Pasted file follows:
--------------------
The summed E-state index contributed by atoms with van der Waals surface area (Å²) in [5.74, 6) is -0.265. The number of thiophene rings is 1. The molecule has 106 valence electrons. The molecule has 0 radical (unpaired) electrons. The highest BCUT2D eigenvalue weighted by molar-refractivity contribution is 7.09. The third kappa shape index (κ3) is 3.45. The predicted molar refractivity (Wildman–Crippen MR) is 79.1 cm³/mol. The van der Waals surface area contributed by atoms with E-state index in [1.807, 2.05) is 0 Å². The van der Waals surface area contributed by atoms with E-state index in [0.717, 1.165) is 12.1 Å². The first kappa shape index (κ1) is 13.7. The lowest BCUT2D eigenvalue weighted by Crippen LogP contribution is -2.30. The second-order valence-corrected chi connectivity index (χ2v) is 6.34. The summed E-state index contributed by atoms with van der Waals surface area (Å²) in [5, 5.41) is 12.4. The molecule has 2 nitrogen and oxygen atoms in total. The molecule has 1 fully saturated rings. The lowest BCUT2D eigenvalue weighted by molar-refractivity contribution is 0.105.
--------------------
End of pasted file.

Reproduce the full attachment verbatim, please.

The summed E-state index contributed by atoms with van der Waals surface area (Å²) in [5.74, 6) is -0.265. The number of thiophene rings is 1. The molecule has 106 valence electrons. The molecule has 0 radical (unpaired) electrons. The highest BCUT2D eigenvalue weighted by molar-refractivity contribution is 7.09. The third kappa shape index (κ3) is 3.45. The predicted molar refractivity (Wildman–Crippen MR) is 79.1 cm³/mol. The van der Waals surface area contributed by atoms with E-state index in [1.807, 2.05) is 0 Å². The van der Waals surface area contributed by atoms with E-state index in [0.717, 1.165) is 12.1 Å². The first kappa shape index (κ1) is 13.7. The lowest BCUT2D eigenvalue weighted by Crippen LogP contribution is -2.30. The second-order valence-corrected chi connectivity index (χ2v) is 6.34. The summed E-state index contributed by atoms with van der Waals surface area (Å²) in [5, 5.41) is 12.4. The molecule has 2 nitrogen and oxygen atoms in total. The molecule has 1 fully saturated rings. The lowest BCUT2D eigenvalue weighted by molar-refractivity contribution is 0.105.